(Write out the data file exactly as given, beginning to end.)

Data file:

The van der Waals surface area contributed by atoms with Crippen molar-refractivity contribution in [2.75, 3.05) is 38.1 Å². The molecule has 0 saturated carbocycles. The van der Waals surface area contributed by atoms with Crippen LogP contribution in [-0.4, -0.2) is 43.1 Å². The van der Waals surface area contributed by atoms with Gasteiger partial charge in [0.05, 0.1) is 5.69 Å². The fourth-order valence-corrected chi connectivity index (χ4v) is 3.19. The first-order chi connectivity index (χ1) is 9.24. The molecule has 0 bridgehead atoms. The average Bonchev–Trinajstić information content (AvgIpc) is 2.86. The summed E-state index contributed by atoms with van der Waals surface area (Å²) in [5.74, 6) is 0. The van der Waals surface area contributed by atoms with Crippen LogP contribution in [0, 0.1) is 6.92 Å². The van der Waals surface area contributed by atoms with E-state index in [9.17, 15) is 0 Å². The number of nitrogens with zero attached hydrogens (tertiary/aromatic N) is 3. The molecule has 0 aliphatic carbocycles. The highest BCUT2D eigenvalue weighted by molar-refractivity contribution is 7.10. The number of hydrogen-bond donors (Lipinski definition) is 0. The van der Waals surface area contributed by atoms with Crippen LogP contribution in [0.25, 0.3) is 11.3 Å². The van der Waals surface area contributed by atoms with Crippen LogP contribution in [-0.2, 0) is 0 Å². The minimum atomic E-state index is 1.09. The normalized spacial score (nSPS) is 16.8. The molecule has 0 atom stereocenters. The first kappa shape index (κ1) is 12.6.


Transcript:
The van der Waals surface area contributed by atoms with Crippen molar-refractivity contribution in [2.75, 3.05) is 38.1 Å². The molecule has 0 saturated carbocycles. The van der Waals surface area contributed by atoms with Crippen LogP contribution in [-0.4, -0.2) is 43.1 Å². The van der Waals surface area contributed by atoms with Gasteiger partial charge in [0.05, 0.1) is 5.69 Å². The fourth-order valence-corrected chi connectivity index (χ4v) is 3.19. The first-order chi connectivity index (χ1) is 9.24. The molecule has 0 bridgehead atoms. The average Bonchev–Trinajstić information content (AvgIpc) is 2.86. The summed E-state index contributed by atoms with van der Waals surface area (Å²) in [5.74, 6) is 0. The van der Waals surface area contributed by atoms with Crippen LogP contribution in [0, 0.1) is 6.92 Å². The van der Waals surface area contributed by atoms with E-state index in [9.17, 15) is 0 Å². The number of nitrogens with zero attached hydrogens (tertiary/aromatic N) is 3. The molecule has 0 aliphatic carbocycles. The highest BCUT2D eigenvalue weighted by molar-refractivity contribution is 7.10. The number of hydrogen-bond donors (Lipinski definition) is 0. The van der Waals surface area contributed by atoms with Crippen LogP contribution in [0.25, 0.3) is 11.3 Å². The van der Waals surface area contributed by atoms with Crippen LogP contribution in [-0.2, 0) is 0 Å². The minimum atomic E-state index is 1.09. The normalized spacial score (nSPS) is 16.8. The molecule has 0 atom stereocenters. The first kappa shape index (κ1) is 12.6.